Windows often gets bogged down with unnecessary files, kind of like a teenager’s bedroom floor. Microsoft has improved both Windows itself and the tools designed to manage it in the last few years, and it looks like the company is preparing yet another way for users to keep their PCs running smoothly. A beta version of “PC Manager” has appeared on a Microsoft site in China, apparently offering a completed tool that should look familiar to users of the classic CCleaner freeware.
Though the site is entirely in Chinese, the tool itself has Microsoft’s publisher signature and appears to be safe and complete, and it installs in English on my PC. It offers a centralized location for several tools that are already present in disparate parts of Windows’ various settings menus and management programs. The apparently complete tool will clear away unused temp files, perform a deep scrub of storage disks, and quickly show running processes and startup programs (which has been easier to find in the Task Manager since Windows 10). The “Security” tab is basically an easy interface for Windows Update and Windows Security.
The app was spotted by The Verge, which notes a lot of similarities to freeware PC optimization tools like CCleaner. It’s also yet another example of Microsoft’s less-than-subtle push for users to switch to its Edge browser. The “Browser Protection” tab offers a dedicated switch button. But bringing back an easy-to-use, easy-to-recommend cleaner tool might be a big deal for those of use who are our family’s de facto tech support departments.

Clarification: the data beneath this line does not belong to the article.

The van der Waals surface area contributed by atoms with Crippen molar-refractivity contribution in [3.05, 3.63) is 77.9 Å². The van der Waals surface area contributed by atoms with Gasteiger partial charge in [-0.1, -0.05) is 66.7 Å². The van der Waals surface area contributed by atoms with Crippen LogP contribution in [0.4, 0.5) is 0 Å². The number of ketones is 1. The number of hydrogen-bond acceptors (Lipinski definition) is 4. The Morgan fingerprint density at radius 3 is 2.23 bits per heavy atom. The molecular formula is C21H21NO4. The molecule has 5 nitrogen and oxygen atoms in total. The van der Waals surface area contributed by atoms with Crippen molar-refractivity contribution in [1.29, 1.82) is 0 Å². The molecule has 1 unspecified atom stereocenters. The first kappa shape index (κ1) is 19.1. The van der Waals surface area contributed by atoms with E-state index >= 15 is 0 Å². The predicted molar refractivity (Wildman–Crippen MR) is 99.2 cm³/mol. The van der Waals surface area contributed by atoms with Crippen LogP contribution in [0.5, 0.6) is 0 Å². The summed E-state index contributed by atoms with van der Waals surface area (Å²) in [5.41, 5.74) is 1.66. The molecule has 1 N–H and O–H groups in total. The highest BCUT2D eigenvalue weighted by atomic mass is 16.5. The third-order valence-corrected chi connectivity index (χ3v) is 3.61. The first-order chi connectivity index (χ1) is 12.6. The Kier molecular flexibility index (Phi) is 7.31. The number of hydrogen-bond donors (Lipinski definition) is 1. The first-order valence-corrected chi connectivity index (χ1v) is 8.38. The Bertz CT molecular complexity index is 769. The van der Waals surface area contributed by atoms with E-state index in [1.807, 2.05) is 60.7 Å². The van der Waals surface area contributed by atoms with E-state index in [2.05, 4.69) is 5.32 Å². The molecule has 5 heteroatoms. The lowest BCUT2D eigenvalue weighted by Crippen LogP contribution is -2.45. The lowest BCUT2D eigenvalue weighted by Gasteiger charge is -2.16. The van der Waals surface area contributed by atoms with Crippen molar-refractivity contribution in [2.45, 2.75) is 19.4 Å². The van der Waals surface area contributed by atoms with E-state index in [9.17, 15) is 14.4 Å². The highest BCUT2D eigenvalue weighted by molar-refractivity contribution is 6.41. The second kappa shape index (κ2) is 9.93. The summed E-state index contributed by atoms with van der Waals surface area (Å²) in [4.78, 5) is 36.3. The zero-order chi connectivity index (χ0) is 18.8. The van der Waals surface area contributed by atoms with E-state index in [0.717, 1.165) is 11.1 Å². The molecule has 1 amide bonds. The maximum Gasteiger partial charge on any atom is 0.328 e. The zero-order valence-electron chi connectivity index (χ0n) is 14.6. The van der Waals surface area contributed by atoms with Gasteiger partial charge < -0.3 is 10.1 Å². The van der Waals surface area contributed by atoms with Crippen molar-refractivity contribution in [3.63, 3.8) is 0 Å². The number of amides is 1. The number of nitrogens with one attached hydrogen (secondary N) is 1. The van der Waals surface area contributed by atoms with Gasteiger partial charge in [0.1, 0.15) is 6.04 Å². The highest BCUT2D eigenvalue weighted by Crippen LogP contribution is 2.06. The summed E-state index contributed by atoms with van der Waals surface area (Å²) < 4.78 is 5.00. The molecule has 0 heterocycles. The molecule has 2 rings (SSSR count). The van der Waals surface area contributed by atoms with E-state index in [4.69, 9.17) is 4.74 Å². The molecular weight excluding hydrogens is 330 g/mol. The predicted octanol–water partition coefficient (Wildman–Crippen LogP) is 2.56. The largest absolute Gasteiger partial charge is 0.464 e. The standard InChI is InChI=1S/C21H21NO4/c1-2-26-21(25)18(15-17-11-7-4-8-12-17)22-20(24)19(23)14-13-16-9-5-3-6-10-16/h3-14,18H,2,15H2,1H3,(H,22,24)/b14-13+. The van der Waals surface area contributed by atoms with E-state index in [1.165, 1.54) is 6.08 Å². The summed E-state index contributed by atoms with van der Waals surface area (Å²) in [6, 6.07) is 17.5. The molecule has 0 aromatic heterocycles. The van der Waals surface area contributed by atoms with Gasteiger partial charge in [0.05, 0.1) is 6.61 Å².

For more than a decade, a program called CCleaner was at the top of every freeware recommendation list. It was an idiot-proof way to clear up the often-messy Windows registry and other unwanted files gunking up a hard drive. But after the developer was acquired by Avast in 2017, bundled with the often-pushy antivirus software, and accidentally came with a trojan horse infecting millions of computers, it had a hard and fast fall from grace. CCleaner is still offered by Avast in both free and paid forms, but it’s been largely eclipsed by other freeware and more user-accessible tools built into Windows.
Despite the tool being marked as a “Public Beta,” Microsoft hasn’t made any mention of PC Manager outside of China. We’ll be keeping an eye out for a wider release. In the meantime, check out our guide to the best free software for your PC. Microsoft’s new tool might just make the list once it gets a proper launch.
Michael is a former graphic designer who's been building and tweaking desktop computers for longer than he cares to admit. His interests include folk music, football, science fiction, and salsa verde, in no particular order.